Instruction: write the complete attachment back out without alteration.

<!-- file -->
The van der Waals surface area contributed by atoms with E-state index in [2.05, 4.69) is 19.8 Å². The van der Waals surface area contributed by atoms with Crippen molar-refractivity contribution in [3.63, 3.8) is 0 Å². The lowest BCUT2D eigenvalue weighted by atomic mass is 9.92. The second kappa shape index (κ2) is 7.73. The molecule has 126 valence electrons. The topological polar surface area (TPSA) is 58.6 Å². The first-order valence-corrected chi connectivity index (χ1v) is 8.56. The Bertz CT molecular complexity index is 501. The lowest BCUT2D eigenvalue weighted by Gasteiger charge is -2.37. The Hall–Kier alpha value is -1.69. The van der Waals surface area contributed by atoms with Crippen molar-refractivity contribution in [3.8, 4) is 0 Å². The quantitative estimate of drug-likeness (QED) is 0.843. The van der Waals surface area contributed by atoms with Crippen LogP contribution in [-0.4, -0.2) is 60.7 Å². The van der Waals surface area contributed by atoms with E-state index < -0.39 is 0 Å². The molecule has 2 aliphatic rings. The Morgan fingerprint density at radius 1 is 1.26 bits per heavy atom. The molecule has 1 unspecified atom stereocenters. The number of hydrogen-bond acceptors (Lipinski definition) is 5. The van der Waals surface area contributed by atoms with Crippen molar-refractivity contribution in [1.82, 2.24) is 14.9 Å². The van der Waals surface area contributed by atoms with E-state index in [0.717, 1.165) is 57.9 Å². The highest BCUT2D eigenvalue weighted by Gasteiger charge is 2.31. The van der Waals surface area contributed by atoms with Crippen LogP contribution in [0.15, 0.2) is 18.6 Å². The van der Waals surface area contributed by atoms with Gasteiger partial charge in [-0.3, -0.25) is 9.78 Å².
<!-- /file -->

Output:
The van der Waals surface area contributed by atoms with E-state index in [2.05, 4.69) is 19.8 Å². The van der Waals surface area contributed by atoms with Crippen molar-refractivity contribution in [3.63, 3.8) is 0 Å². The lowest BCUT2D eigenvalue weighted by atomic mass is 9.92. The second kappa shape index (κ2) is 7.73. The molecule has 126 valence electrons. The topological polar surface area (TPSA) is 58.6 Å². The first-order valence-corrected chi connectivity index (χ1v) is 8.56. The Bertz CT molecular complexity index is 501. The lowest BCUT2D eigenvalue weighted by Gasteiger charge is -2.37. The Hall–Kier alpha value is -1.69. The van der Waals surface area contributed by atoms with Crippen molar-refractivity contribution in [3.8, 4) is 0 Å². The quantitative estimate of drug-likeness (QED) is 0.843. The van der Waals surface area contributed by atoms with Crippen LogP contribution in [-0.4, -0.2) is 60.7 Å². The van der Waals surface area contributed by atoms with E-state index < -0.39 is 0 Å². The molecule has 2 aliphatic rings. The Morgan fingerprint density at radius 1 is 1.26 bits per heavy atom. The molecule has 1 unspecified atom stereocenters. The number of hydrogen-bond acceptors (Lipinski definition) is 5. The van der Waals surface area contributed by atoms with Crippen molar-refractivity contribution in [1.82, 2.24) is 14.9 Å². The van der Waals surface area contributed by atoms with E-state index in [0.717, 1.165) is 57.9 Å². The highest BCUT2D eigenvalue weighted by Gasteiger charge is 2.31. The van der Waals surface area contributed by atoms with Crippen LogP contribution in [0.15, 0.2) is 18.6 Å². The van der Waals surface area contributed by atoms with Gasteiger partial charge in [-0.3, -0.25) is 9.78 Å².